Portfolio Toolbox
Compound interest is the 8th wonder of the world. - Albert Einstein

Investment Expenses

Investment expenses are the cost of doing business in the markets. Investment expenses are relentless and ongoing, and occur even during years with a negative return. Some expenses are avoidable, however you must bear the risk of managing your own portfolio if you choose to do so. This page discusses various investment expenses and alternatives to avoid them.

Management Fees

Financial advisors charge a management fee for investment advice. There are many advisors who charge 1% of your portfolio total per year. Some advisors work on a fee-only basis and charge you an hourly rate to provide advice. While 1% per year does not sound like much, a 1% fee assessed over 40 years will redirect over 30% of your returns to your advisor. You take all the risk and your advisor gets 30% of your returns. If you decide you would like to hire a financial advisor, consider finding a fee-only financial advisor who is a fiduciary. If you decide you do not need a financial advisor, here are some ideas to help you get started.

Commissions

A commission is a one-time only flat fee or fixed percentage of a transaction charged by brokerage firms in order to execute said transaction. For individual stocks or ETFs, commissions can be charged to buy / sell these securities. The advent of high frequency trading has reduced commissions to zero or near zero on many brokerage platforms. If your brokerage charges commissions, consider shopping around for a brokerage firm with lower commissions.

Sales Loads

Investment companies issue and redeem mutual fund shares. Some investment companies charge a sales load to buy or sell mutual funds. You can think of a sales load as a commission to buy or sell a mutual fund. These charges can be up to 9% per the Investment Company Act of 1940 or 8.5% per FINRA rules. Investment companies have created various share classes to give investors a choice of how much they want to pay in expenses and when. Here are three common share classes:

Share Class Load Expense Ratio
A front-end lower
B back-end higher
C none medium

A front-end load is charged when purchasing shares. A back-end load is charged when selling shares. A back-end load is also called a CDSC or a surrender charge. Back-end loads generally decrease over a seven year period to discourage investors from short-term trading. Some mutual fund families allow investors to convert Class-B shares to Class-A shares after the surrender charge reduces to zero which lowers ongoing expenses. Some mutual funds have breakpoints in which investors are charged a lower expense ratio if a certain dollar amount is invested.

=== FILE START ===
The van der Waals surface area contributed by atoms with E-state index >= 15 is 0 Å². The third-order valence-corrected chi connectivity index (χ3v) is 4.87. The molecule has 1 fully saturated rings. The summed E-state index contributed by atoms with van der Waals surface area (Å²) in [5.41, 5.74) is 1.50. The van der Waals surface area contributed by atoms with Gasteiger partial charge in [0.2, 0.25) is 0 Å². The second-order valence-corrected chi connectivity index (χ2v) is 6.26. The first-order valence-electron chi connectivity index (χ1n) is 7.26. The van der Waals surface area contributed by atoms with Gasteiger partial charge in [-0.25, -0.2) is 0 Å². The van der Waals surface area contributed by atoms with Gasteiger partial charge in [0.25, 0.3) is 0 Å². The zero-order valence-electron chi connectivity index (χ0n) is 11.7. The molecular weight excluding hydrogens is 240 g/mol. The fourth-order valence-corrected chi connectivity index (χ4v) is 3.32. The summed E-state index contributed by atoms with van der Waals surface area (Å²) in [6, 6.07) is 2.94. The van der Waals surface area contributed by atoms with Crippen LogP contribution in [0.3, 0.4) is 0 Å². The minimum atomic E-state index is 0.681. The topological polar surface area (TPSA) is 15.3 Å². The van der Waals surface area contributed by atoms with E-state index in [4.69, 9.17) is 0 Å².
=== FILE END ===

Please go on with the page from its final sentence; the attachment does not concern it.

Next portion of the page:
Some mutual funds do not charge sales loads and are called "no-load" mutual funds. There are no fees to buy or sell no-load mutual funds, however some brokerage firms charge a fee or commission to buy / sell competitor mutual funds. Some no-load funds contain purchase or surrender fees which are paid back into the mutual fund to protect other investors in the fund from excessive short-term trading expenses. Information regarding sales loads can be found in the prospectus for each mutual fund.

Expense Ratios

Mutual Funds and Exchange Traded Funds (ETFs) charge a fee for operating the fund called an expense ratio. This fee is baked into the daily price (NAV) of the fund and not paid separately. Included in this fee are 12b-1 fees to cover marketing & distribution, and other overhead for managing the fund. Expense ratios are expressed as an annual percentage rate. Expense ratios can be as low as 0% for some index funds. Expense ratios lower than 0.10% (or 10 basis points) are very low. Expense ratios for some funds can be as high as 1% or more.

It is important to note that some mutual funds are more expensive than others, even though they invest in the same underlying stocks. For example, Vanguard has an S&P 500 index fund that charges 4 basis points while some investment companies charge over 100 basis points (1.00%) for the same product.

There are no expense ratios for holding individual stocks. The only expenses for individual stocks are the commissions you pay to a broker to complete your transaction.

Compound interest is the 8th Wonder Of The World. He who understands it, earns it. He who doesn't, pays it.Albert Einstein